RSA Encryption in Discrete Mathematics

RSA stands for Rivest Shamir Adleman. It can be described as an encryption algorithm, which is used to securely transfer the message with the help of internet. The principle behind this algorithm is that we can easily multiply a large amount of numbers, but it will be difficult to factor the large numbers. For example, when we multiply the 31 and 37, we can easily get the result 1147, but it is a very long process to determine the factorial of 1147.

RSA is a type of public-key cryptography. Public key cryptography requires two keys. One key will be used to decrypt the message, and the second key will be used to encrypt the message. This means that the one key will be made public key, and the second key will be secret from everyone. The second key can also be called a private key.

There are various types of public-key cryptography, but the most famous one is RSA. The RSA is totally based on the number theory. The RSA can be used in file encryption, secure shell or ftp, sending information of credit card/ debit card, saving passwords, encrypting e-mails, and many more.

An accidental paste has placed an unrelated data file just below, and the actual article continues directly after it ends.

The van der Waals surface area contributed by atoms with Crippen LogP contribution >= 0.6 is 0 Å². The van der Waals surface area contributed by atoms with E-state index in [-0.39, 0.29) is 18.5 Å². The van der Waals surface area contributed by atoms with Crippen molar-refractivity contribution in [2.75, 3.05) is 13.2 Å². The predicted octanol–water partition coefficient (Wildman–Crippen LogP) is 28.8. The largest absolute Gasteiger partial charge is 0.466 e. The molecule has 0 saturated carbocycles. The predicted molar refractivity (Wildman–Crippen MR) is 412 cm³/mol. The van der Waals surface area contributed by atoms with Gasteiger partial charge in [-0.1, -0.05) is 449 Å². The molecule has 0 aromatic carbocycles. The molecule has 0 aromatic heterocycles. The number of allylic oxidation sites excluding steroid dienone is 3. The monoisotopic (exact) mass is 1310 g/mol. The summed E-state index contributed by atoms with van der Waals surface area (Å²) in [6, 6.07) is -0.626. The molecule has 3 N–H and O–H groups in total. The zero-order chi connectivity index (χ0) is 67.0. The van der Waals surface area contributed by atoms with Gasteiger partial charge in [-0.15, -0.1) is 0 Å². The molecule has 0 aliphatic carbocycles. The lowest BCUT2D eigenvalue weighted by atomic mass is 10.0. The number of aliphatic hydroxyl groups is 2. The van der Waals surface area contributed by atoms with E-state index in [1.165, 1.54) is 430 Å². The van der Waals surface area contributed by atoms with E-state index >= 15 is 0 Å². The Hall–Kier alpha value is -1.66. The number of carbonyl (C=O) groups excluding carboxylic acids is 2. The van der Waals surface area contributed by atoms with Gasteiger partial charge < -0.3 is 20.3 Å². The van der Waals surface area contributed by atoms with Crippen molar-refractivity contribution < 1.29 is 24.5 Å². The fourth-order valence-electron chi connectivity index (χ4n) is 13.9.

Example 1: The message we are trying to send the owner can be encrypted by anyone with the help of a public key, but it can be decrypted only by the owner with the help of a private key. It shows like we have a private lock box that contains a slot for the message.

There can be an opposite case where the owner encrypts the message with the help of their private key, and anyone has the ability to decrypt it. But in this case, only the owner can encrypt the message.

Example 2: Suppose a student of COMPSCI 2 wants to send the solution of their homework on Piazza for Harry to read them, and at the same time, he doesn't want the other students to read their solution. Now we have to determine how Harry can easily enable every person to use a public channel to send him secrets in a way that nobody else can read.

Solution: The process will be very long if we try to set up a separate channel for correspondence's each pair. That means it will be lengthy if we use to encrypt a message with the help of a public key and decrypt it with the help of a private key.

The situation is asymmetric: Everybody who is on Piazza can send the message to Harry. The cipher can be read by anyone, but only the sender (COMPSCI 2), and Harry is able to read the clear text of each message.

To more understand this example in the real world, we can replace Harry with the bank, homework with the credit card number, and students with customers. So everyone who has a bank account, and sends the message to bank. The other customer can only know that some customer has a credit card of this bank, but the credit card details are only contained by the bank and that customer.